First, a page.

Europe should see a moderate recovery in construction spend in 2017 and 2017 says the Committee for European Construction Equipment in its Quarterly Economic Bulletin.
The bulletin says support for construction investment should mainly come from the relatively strong growth in household real disposable income, low mortgage rates, and a return to rising house prices.
But, since these factors will continue to be partially offset in some European Union states by high levels of household debt and sluggishness in the non-residential construction sector, the rebound in construction investment should be moderate.
According to European Commission figures quoted in the CECE bulletin, the value of construction industry output among the biggest five European markets in 2015 was: Germany €288.7bn, France €192bn, UK €176.8bn, Italy €162.2bn; and Spain €66.3bn.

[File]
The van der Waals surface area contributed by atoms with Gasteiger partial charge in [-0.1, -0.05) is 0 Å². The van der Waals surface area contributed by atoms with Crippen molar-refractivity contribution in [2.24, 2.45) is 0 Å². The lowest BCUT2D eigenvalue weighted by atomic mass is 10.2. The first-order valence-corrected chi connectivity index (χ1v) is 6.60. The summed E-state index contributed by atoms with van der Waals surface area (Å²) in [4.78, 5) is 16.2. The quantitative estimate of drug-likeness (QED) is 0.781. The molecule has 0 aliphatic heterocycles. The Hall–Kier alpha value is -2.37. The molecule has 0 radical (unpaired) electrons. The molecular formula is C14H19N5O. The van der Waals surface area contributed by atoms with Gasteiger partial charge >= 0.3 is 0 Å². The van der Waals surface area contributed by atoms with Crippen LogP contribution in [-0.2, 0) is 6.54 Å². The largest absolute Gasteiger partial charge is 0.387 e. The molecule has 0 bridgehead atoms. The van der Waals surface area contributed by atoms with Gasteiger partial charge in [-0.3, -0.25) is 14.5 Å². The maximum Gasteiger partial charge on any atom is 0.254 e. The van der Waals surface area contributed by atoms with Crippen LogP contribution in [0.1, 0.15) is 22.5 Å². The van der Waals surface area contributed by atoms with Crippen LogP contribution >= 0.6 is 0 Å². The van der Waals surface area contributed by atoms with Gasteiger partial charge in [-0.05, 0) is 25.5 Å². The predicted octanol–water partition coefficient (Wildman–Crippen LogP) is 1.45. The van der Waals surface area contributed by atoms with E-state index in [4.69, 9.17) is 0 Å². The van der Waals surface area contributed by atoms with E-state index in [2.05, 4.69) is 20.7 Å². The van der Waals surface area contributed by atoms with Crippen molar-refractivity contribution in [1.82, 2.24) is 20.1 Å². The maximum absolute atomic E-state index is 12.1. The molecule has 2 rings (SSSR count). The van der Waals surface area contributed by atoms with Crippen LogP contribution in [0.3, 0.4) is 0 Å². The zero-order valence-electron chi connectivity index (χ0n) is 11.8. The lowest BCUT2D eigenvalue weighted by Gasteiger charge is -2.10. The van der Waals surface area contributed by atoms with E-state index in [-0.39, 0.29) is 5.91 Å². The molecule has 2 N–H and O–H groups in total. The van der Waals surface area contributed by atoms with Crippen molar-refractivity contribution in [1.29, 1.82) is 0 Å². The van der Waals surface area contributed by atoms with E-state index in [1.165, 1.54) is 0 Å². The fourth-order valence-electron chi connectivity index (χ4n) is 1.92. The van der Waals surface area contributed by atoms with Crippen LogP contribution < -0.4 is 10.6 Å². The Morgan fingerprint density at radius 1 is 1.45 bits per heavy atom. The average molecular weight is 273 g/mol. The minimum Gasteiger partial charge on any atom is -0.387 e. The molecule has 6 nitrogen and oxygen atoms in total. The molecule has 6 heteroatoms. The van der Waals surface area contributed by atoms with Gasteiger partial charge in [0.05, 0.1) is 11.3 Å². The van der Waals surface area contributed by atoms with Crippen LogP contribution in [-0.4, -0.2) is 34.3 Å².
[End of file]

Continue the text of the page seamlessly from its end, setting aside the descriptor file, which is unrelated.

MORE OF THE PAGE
The bulletin says: “All in all, construction investment is expected to increase by 2% and 3.4% in the euro area in 2016 and 2017 respectively, and by 2.4% and 3.7% in the EU, with a contrast between countries due to structural features, the past performance of the construction sector and the current pace of economic recovery.
“The rebound should be particularly visible in economies that experienced a pre-crisis housing boom, but were then hard hit by the financial crisis (e.g. Ireland, Spain, and the UK) or that are among the faster growing economies in the EU in the post-crisis period (eg Germany and Sweden).
“Ongoing adjustments will continue in 2016 in a number of countries (Greece, France, Slovenia, and Slovakia in the euro area, and Bulgaria, the Czech Republic, and Hungary in the rest of the EU), while in 2017, construction investment is expected to rise in all countries.”